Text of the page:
NFS: Network File System Protocol specification
RFC 1094

Document Type RFC - Informational (March 1989; No errata)
Last updated 2013-03-02
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Network Working Group                             Sun Microsystems, Inc.
Request for Comments: 1094                                    March 1989

            NFS: Network File System Protocol Specification


   This RFC describes a protocol that Sun Microsystems, Inc., and others
   are using.  A new version of the protocol is under development, but
   others may benefit from the descriptions of the current protocol, and
   discussion of some of the design issues.  Distribution of this memo
   is unlimited.


   The Sun Network Filesystem (NFS) protocol provides transparent remote
   access to shared files across networks.  The NFS protocol is designed
   to be portable across different machines, operating systems, network
   architectures, and transport protocols.  This portability is achieved
   through the use of Remote Procedure Call (RPC) primitives built on
   top of an eXternal Data Representation (XDR).  Implementations
   already exist for a variety of machines, from personal computers to

   The supporting mount protocol allows the server to hand out remote
   access privileges to a restricted set of clients.  It performs the
   operating system-specific functions that allow, for example, to
   attach remote directory trees to some local file system.

1.1.  Remote Procedure Call

   Sun's Remote Procedure Call specification provides a procedure-
   oriented interface to remote services.  Each server supplies a
   "program" that is a set of procedures.  NFS is one such program.  The
   combination of host address, program number, and procedure number
   specifies one remote procedure.  A goal of NFS was to not require any
   specific level of reliability from its lower levels, so it could
   potentially be used on many underlying transport protocols, or even
   another remote procedure call implementation.  For ease of
   discussion, the rest of this document will assume NFS is implemented
   on top of Sun RPC, described in  RFC 1057, "RPC: Remote Procedure
   Call Protocol Specification".

1.2.  External Data Representation

   The eXternal Data Representation (XDR) standard provides a common way
   of representing a set of data types over a network.  The NFS Protocol

Sun Microsystems, Inc.                                          [Page 1]
RFC 1094                NFS: Network File System              March 1989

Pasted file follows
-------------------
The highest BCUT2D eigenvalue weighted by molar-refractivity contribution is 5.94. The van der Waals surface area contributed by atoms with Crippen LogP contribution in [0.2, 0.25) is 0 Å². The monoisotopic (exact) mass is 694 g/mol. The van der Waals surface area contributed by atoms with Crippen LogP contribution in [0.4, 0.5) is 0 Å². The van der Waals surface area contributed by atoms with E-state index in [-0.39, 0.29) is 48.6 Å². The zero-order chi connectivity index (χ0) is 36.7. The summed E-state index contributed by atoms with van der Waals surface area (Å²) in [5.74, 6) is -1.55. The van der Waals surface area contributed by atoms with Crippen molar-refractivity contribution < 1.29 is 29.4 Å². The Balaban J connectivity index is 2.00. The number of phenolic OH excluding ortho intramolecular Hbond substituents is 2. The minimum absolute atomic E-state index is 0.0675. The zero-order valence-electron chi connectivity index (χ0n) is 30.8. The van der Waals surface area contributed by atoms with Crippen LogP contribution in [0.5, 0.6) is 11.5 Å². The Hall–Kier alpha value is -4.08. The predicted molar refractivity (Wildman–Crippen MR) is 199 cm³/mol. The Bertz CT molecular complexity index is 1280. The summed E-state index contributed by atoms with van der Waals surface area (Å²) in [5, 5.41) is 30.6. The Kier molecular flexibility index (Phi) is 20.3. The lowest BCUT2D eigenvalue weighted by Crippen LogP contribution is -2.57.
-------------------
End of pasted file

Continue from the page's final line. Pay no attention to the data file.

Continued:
Specification is written using the RPC data description language.
   For more information, see RFC 1014, "XDR: External Data
   Representation Standard".  Although automated RPC/XDR compilers exist
   to generate server and client "stubs", NFS does not require their
   use.  Any software that provides equivalent functionality can be
   used, and if the encoding is exactly the same it can interoperate
   with other implementations of NFS.

1.3.  Stateless Servers

   The NFS protocol was intended to be as stateless as possible.  That
   is, a server should not need to maintain any protocol state
   information about any of its clients in order to function correctly.
   Stateless servers have a distinct advantage over stateful servers in
   the event of a failure.  With stateless servers, a client need only
   retry a request until the server responds; it does not even need to
   know that the server has crashed, or the network temporarily went
   down.  The client of a stateful server, on the other hand, needs to
   either detect a server failure and rebuild the server's state when it
   comes back up, or cause client operations to fail.

   This may not sound like an important issue, but it affects the
   protocol in some unexpected ways.  We feel that it may be worth a bit
   of extra complexity in the protocol to be able to write very simple
   servers that do not require fancy crash recovery.  Note that even if
   a so-called "reliable" transport protocol such as TCP is used, the
   client must still be able to handle interruptions of service by re-
   opening connections when they time out.  Thus, a stateless protocol
   may actually simplify the  implementation.

   On the other hand, NFS deals with objects such as files and
   directories that inherently have state -- what good would a file be
   if it did not keep its contents intact?  The goal was to not
   introduce any extra state in the protocol itself.  Inherently
   stateful operations such as file or record locking, and remote
   execution,  were implemented as separate services, not described in
   this document.

   The basic way to simplify recovery was to make operations as
   "idempotent" as possible (so that they can potentially be repeated).
   Some operations in this version of the protocol did not attain this
   goal; luckily most of the operations (such as Read and Write) are
   idempotent.  Also, most server failures occur between operations, not
   between the receipt of an operation and the response.  Finally,
   although actual server failures may be rare, in complex networks,
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